By Ian McKay and Jamie Swift. Toronto: Between the Lines, 2012.
Canadian Forces Major Paeta Hess-von Kruedener was killed by a bunker-buster bomb on July 25, 2006. His United Nations observation post in southern Lebanon had been under Israeli artillery fire for six hours leading up to the bombing. Three of his colleagues—from China, Finland, and Austria—also died.
In response to Hess-von Kruedener’s death, Canada’s prime minister speculated that the UN should have withdrawn its observers as soon as the shelling started, an observation that made little military sense—particularly for observers whose job is to stay and observe. Harper had previously described Israel’s actions in the 2006 Lebanon war as “measured,” and he now chose to dismiss the death of a Canadian peacekeeper as somehow the United Nations’ fault rather than the action (deliberate or otherwise) of a favored Canadian ally.
In Warrior Nation, Ian McKay and Jamie Swift show the deep contradictions that become obvious when governments celebrate the act of war as a nation-building experience.
Soldiers have now replaced police officers as symbols of the state at Canadian citizenship ceremonies. Remembrance Day, which even ten years ago seemed to be fading into irrelevancy, has been reborn as a quasi-compulsory annual celebration of Our Brave Soldiers, while veterans are denied benefits, military whistleblowers see their personal details leaked to the media, and the dead are blamed for their own deaths.
But there is an ideological underpinning, with its own internal logic. McKay and Swift describe the enduring attraction of the Anglosphere—the cultural theory that the English-speaking nations have a unique civilizing role in the world. It’s a romantic, largely Victorian, fantasy, which flatters the British and takes some of the sting out of American exceptionalism, all the while celebrating the muscular, but always well-intentioned, use of military force abroad.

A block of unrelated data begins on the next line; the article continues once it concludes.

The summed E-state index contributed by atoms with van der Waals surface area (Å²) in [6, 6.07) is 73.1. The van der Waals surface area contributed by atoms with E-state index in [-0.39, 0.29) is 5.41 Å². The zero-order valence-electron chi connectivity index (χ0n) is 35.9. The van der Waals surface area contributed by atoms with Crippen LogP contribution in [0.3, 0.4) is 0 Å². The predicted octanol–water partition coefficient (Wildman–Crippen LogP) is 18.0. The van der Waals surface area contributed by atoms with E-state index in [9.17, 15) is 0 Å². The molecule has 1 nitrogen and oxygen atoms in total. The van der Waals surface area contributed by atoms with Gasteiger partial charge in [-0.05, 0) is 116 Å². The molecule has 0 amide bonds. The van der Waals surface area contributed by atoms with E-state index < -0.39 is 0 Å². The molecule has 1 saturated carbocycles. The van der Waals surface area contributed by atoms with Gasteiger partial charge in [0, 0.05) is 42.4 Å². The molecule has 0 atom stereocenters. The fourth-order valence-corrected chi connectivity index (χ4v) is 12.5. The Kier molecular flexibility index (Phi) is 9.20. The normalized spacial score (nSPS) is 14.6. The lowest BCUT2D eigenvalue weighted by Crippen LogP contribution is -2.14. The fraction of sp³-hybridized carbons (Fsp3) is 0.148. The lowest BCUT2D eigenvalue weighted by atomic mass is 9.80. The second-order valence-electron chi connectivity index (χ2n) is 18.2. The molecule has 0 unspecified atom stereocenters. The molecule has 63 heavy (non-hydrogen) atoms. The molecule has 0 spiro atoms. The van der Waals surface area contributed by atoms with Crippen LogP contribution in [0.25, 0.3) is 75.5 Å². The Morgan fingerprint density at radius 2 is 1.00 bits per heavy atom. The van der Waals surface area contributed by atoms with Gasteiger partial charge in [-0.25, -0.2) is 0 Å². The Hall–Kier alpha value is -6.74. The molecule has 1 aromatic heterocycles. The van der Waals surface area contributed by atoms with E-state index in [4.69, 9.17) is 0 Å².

There is, of course, another potent but countervailing Canadian myth—peacekeeping. The peacekeeping narrative is important enought to have been the focus of sustained attack by the militaristic pundits and politicians whom the authors call “New Warriors.” UN peacekeeping was largely a Canadian invention (thanks to Lester Pearson’s work during the Suez crisis) and dovetailed with Canadian values of compromise and fair play. Canadian peacekeepers were at their most active during the crucial 30-year period that coincided with the Cold War and the end of European colonial rule.
McKay and Swift view Pearson somewhat ambivalently, portraying him as (at least early in his political career) an enthusiastic cold warrior and supporter of the Anglosphere. He was, however, uniquely positioned to shepherd the Suez resolution through the Security Council, given the political capital he enjoyed with the French and British on the one hand and the US on the other.
Once the Cold War ended, the word “peacekeeping” took on a pejorative edge in Canadian militarist circles, and Canada’s commitment to the institution began to flag. By the mid-1990s, less than 2% of Canadian military were attached to classic UN peacekeeping missions—in large part due to demand from NATO’s expanded (and controversial) role in out-of-area operations.